Connecticut, New Jersey, New York, California and Illinois are among the wealthiest states in the nation with per capita income far higher than the national average. They rank 1, 2, 6, 11 and 12, respectively. Oregon is 31st in the nation and they're proposing a 2% income tax on residents earning over $250,000. In addition, they are cutting laying off 1700 workers (reducing state income and output) and cutting education and infrastructure spending.
Mr. Quinn and other tax-raising governors have been emboldened by recent studies by left-wing groups like the Center for Budget and Policy Priorities that suggest that "tax increases, particularly tax increases on higher-income families, may be the best available option." A recent letter to New York Gov. David Paterson signed by 100 economists advises the Empire State to "raise tax rates for high income families right away."
Either raise taxes or implement policies that reduce income and employment or cut spending on education and infrastructure, leading to long-term losses in productivity and, by definition, the standard of living of the residents of the state.
Here's the problem for states that want to pry more money out of the wallets of rich people. It never works because people, investment capital and businesses are mobile: They can leave tax-unfriendly states and move to tax-friendly states.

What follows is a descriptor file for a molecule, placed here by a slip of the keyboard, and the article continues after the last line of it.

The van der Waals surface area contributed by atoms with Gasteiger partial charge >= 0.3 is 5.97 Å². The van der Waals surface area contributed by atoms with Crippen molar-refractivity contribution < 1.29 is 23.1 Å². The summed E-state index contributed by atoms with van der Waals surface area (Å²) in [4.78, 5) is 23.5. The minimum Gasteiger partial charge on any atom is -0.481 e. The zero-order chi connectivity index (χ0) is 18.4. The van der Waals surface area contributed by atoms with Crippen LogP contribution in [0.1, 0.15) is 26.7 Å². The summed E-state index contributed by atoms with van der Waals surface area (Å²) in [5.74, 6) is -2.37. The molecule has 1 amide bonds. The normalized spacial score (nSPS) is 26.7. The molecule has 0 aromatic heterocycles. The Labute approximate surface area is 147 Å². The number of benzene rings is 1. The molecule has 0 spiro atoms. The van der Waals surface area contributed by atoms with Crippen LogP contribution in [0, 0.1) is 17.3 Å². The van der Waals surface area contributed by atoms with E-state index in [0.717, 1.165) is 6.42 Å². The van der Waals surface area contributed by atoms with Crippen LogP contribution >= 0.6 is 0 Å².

And the evidence that we discovered in our new study for the American Legislative Exchange Council, "Rich States, Poor States," published in March, shows that Americans are more sensitive to high taxes than ever before. The tax differential between low-tax and high-tax states is widening, meaning that a relocation from high-tax California or Ohio, to no-income tax Texas or Tennessee, is all the more financially profitable both in terms of lower tax bills and more job opportunities.
Laffer and Moore fail to mention that ALL of the high tax states rank among the wealthiest in the nation when it comes to per capita income and gross state product. Yes, some will move, but are they saying a wealthy lawyer from New York will move to Tennessee to practice law, where the gross state product is one-fifth that of New York? Come on!